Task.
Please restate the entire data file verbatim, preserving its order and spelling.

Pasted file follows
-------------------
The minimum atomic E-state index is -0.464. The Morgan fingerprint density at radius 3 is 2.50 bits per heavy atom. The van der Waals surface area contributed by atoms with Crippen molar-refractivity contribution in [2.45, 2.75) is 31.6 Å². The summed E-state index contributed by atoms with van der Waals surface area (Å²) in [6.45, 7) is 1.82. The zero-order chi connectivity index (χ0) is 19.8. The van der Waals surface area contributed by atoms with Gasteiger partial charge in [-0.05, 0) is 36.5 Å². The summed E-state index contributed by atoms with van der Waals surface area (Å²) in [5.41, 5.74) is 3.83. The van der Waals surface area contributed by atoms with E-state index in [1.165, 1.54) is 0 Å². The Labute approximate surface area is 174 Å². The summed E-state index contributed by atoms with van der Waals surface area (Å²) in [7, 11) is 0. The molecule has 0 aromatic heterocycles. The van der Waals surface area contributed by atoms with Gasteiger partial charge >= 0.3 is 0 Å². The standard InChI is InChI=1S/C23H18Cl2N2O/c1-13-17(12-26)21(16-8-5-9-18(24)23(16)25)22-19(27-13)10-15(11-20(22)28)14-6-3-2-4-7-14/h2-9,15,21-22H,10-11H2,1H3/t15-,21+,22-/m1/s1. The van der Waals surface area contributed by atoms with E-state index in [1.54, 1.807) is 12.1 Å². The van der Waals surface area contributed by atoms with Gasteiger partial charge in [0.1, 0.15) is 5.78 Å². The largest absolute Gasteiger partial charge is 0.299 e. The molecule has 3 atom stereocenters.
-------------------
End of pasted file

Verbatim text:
The minimum atomic E-state index is -0.464. The Morgan fingerprint density at radius 3 is 2.50 bits per heavy atom. The van der Waals surface area contributed by atoms with Crippen molar-refractivity contribution in [2.45, 2.75) is 31.6 Å². The summed E-state index contributed by atoms with van der Waals surface area (Å²) in [6.45, 7) is 1.82. The zero-order chi connectivity index (χ0) is 19.8. The van der Waals surface area contributed by atoms with Gasteiger partial charge in [-0.05, 0) is 36.5 Å². The summed E-state index contributed by atoms with van der Waals surface area (Å²) in [5.41, 5.74) is 3.83. The van der Waals surface area contributed by atoms with E-state index in [1.165, 1.54) is 0 Å². The Labute approximate surface area is 174 Å². The summed E-state index contributed by atoms with van der Waals surface area (Å²) in [7, 11) is 0. The molecule has 0 aromatic heterocycles. The van der Waals surface area contributed by atoms with Gasteiger partial charge >= 0.3 is 0 Å². The standard InChI is InChI=1S/C23H18Cl2N2O/c1-13-17(12-26)21(16-8-5-9-18(24)23(16)25)22-19(27-13)10-15(11-20(22)28)14-6-3-2-4-7-14/h2-9,15,21-22H,10-11H2,1H3/t15-,21+,22-/m1/s1. The van der Waals surface area contributed by atoms with E-state index in [1.54, 1.807) is 12.1 Å². The van der Waals surface area contributed by atoms with Gasteiger partial charge in [0.1, 0.15) is 5.78 Å². The largest absolute Gasteiger partial charge is 0.299 e. The molecule has 3 atom stereocenters.